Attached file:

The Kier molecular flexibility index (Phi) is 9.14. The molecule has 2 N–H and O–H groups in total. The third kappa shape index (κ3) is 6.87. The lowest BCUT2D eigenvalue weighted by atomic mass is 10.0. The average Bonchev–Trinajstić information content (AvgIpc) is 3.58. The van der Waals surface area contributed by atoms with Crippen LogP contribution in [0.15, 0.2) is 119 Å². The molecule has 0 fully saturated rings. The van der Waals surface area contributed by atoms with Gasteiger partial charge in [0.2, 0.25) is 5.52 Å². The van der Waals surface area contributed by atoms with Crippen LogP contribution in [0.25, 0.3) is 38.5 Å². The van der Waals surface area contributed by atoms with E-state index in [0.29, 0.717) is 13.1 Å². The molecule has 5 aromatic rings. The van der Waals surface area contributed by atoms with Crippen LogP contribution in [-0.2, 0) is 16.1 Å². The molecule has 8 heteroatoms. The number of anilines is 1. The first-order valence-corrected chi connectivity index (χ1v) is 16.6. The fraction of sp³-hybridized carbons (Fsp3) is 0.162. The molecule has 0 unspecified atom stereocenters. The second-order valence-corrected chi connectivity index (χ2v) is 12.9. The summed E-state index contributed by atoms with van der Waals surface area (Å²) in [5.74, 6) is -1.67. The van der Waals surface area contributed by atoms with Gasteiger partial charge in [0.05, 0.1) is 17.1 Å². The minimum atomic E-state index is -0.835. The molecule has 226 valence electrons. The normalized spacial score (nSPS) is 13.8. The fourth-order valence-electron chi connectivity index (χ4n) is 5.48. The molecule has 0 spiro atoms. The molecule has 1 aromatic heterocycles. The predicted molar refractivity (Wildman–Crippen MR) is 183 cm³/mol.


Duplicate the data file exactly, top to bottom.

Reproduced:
The Kier molecular flexibility index (Phi) is 9.14. The molecule has 2 N–H and O–H groups in total. The third kappa shape index (κ3) is 6.87. The lowest BCUT2D eigenvalue weighted by atomic mass is 10.0. The average Bonchev–Trinajstić information content (AvgIpc) is 3.58. The van der Waals surface area contributed by atoms with Crippen LogP contribution in [0.15, 0.2) is 119 Å². The molecule has 0 fully saturated rings. The van der Waals surface area contributed by atoms with Gasteiger partial charge in [0.2, 0.25) is 5.52 Å². The van der Waals surface area contributed by atoms with Crippen LogP contribution in [0.25, 0.3) is 38.5 Å². The van der Waals surface area contributed by atoms with E-state index in [0.29, 0.717) is 13.1 Å². The molecule has 5 aromatic rings. The van der Waals surface area contributed by atoms with Crippen LogP contribution in [-0.2, 0) is 16.1 Å². The molecule has 8 heteroatoms. The number of anilines is 1. The first-order valence-corrected chi connectivity index (χ1v) is 16.6. The fraction of sp³-hybridized carbons (Fsp3) is 0.162. The molecule has 0 unspecified atom stereocenters. The second-order valence-corrected chi connectivity index (χ2v) is 12.9. The summed E-state index contributed by atoms with van der Waals surface area (Å²) in [5.74, 6) is -1.67. The van der Waals surface area contributed by atoms with Gasteiger partial charge in [0.05, 0.1) is 17.1 Å². The minimum atomic E-state index is -0.835. The molecule has 226 valence electrons. The normalized spacial score (nSPS) is 13.8. The fourth-order valence-electron chi connectivity index (χ4n) is 5.48. The molecule has 0 spiro atoms. The molecule has 1 aromatic heterocycles. The predicted molar refractivity (Wildman–Crippen MR) is 183 cm³/mol.